Predicting sleep quality from stress and prior sleep - A study of day-to-day covariation across six weeks

ArticleinSleep Medicine 13(6):674-9 · May 2012with73 Reads
DOI: 10.1016/j.sleep.2011.12.013 · Source: PubMed
Abstract
The connection between stress and sleep is well established in cross-sectional questionnaire studies and in a few prospective studies. Here, the intention was to study the link between stress and sleep on a day-to-day basis across 42 days. Fifty participants kept a sleep/wake diary across 42 days and responded to daily questions on sleep and stress. The results were analyzed with a mixed model approach using stress during the prior day to predict morning ratings of sleep quality. The results showed that bedtime stress and worries were the main predictors of sleep quality, but that, also, late awakening, short prior sleep, high quality of prior sleep, and good health the prior day predicted higher sleep quality. Stress during the day predicts subsequent sleep quality on a day-to-day basis across 42 days. The observed range of variation in stress/worries was modest, which is why it is suggested that the present data underestimates the impact of stress on subsequent sleep quality.
    • "Second, we assessed general or trait worry, not nighttime sleep-related worry. Research documents that nighttime sleep-related worry and stress near bedtime are associated with sleep impairment (Åkerstedt et al., 2012; Lancee, Eisma, van Zantem, & Topper, 2015), which in turn, may increase presleep arousal (Yeh, Wung, & Lin, 2015) that persists into and disrupts sleep. Based on this pattern, it is possible that African Americans engage both in reflection on previous discrimination experiences and worry about future experiences of discrimination at the end of the day. "
    [Show abstract] [Hide abstract] ABSTRACT: Background: African Americans experience more problematic and disordered sleep than White Americans. Racial discrimination has been implicated in this disparity. However, the mechanisms by which discrimination disrupts sleep are unclear. It has been theorized that Perseverative Cognition (PC), characterized by recurrent patterns of reflective (i.e., rumination) and anticipatory (i.e., worry) negative thinking about personally relevant stressors, may reflect the functional mechanism linking discrimination to sleep. The present study is the first to empirically examine the dual components of PC as a candidate functional mechanism in the association between racial discrimination and subjective sleep quality. Participants: Sixty-eight self-identified African American college students (55.9% female; Mage = 20.18, SD = 2.93) were recruited at a large predominantly white public university in the Midwest. Methods: The participants completed the Perceived Ethnic Discrimination Questionnaire (PEDQ), Pittsburgh Sleep Quality Index (PSQI), Penn State Worry Questionnaire (PSWQ), and Ruminative Responses Scale (RRS). Results: After adjusting for age, gender, and social class, results revealed a significant indirect effect of racial discrimination (RD) on subjective sleep quality through rumination, 95% CI [.008, .125], but not worry. RD was positively associated with rumination, b =.50, SE =.16, p = .003, and rumination, in turn, was positively associated with poorer sleep quality, b = .09, SE = .04, p = .012. Conclusions: As both RD and poor sleep quality have been directly linked to heart disease, diabetes, depression, and a number of other maladies, our findings suggest that RD, sleep, and coping strategies (e.g., rumination) employed to manage RD experiences may be important targets for addressing racial disparities in health.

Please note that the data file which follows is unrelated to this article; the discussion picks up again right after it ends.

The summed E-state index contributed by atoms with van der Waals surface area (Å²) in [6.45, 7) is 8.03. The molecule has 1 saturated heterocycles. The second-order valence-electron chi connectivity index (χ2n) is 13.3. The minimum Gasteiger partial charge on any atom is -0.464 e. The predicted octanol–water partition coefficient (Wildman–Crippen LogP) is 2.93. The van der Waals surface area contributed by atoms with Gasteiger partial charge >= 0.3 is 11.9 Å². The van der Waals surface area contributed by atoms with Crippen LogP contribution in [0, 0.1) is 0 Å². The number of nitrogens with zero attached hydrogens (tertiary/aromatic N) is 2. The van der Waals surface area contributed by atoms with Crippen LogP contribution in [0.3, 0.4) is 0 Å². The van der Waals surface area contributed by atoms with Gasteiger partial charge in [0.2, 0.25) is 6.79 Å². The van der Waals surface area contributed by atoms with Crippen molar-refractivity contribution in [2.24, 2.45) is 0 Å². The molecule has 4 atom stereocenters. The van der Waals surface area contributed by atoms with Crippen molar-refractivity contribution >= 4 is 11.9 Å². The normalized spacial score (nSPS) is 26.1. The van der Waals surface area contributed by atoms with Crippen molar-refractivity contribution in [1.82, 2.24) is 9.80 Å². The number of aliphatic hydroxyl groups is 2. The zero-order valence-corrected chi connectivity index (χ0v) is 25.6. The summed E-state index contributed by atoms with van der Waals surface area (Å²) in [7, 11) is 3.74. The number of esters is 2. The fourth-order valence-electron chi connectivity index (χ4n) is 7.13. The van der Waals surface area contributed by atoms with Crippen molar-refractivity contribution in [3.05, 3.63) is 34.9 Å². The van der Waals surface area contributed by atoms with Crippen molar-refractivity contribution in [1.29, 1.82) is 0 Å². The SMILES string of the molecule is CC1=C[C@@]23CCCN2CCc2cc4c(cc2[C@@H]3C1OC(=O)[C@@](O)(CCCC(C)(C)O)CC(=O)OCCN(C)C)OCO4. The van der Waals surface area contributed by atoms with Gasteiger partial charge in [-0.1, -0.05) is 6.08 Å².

Full-text · Article · Oct 2016
    Lori S. HoggardLori S. HoggardLaBarron K. Hill
    • "In addition to this line of research that focused on job stressors, other studies looked at psychological strain as a predictor of poor sleep. Åkerstedt, Orsini, et al. (2012) collected diary data on sleep parameters, stress during the day, and worries at bedtime from a sample of 50 adults (70% employed) over a period of 42 days. In univariate analyses, both average stress during the day and worries at bedtime predicted poor sleep quality during the following night. "
    Chapter · Jun 2016 · Journal of Workplace Behavioral Health
    • "Secondly, this study focused mainly on burnout as the explanatory variable in the relationship between commuting stress and work outcomes. However, commuting stress may impede other vital processes such as recovery and sleep, which may in turn influence employee well-being (see e.g., Åkerstedt et al., 2012; Van Hooff, 2015). In addition, the alpha coefficient for job satisfaction in the present study was quite low (.62), which may partly account for the nonsignificant relations reported earlier. "
    [Show abstract] [Hide abstract] ABSTRACT: This study uses structural equation modelling to test a model that posits that commuting stress would have direct and indirect effects (through burnout) on employee job satisfaction and turnover intention. Based on a sample (N = 336) of employees from diverse occupations in Ghana, the results partly supported the authors’ hypothesized model. Commuting stress was positively related to burnout and turnover intention but had no direct relationship with job satisfaction. In addition, commuting stress was indirectly related to job satisfaction and turnover intention via burnout. These results were found to be invariant for men and women. Implications of the findings for theory and practice are discussed.
    Full-text · Article · Apr 2016
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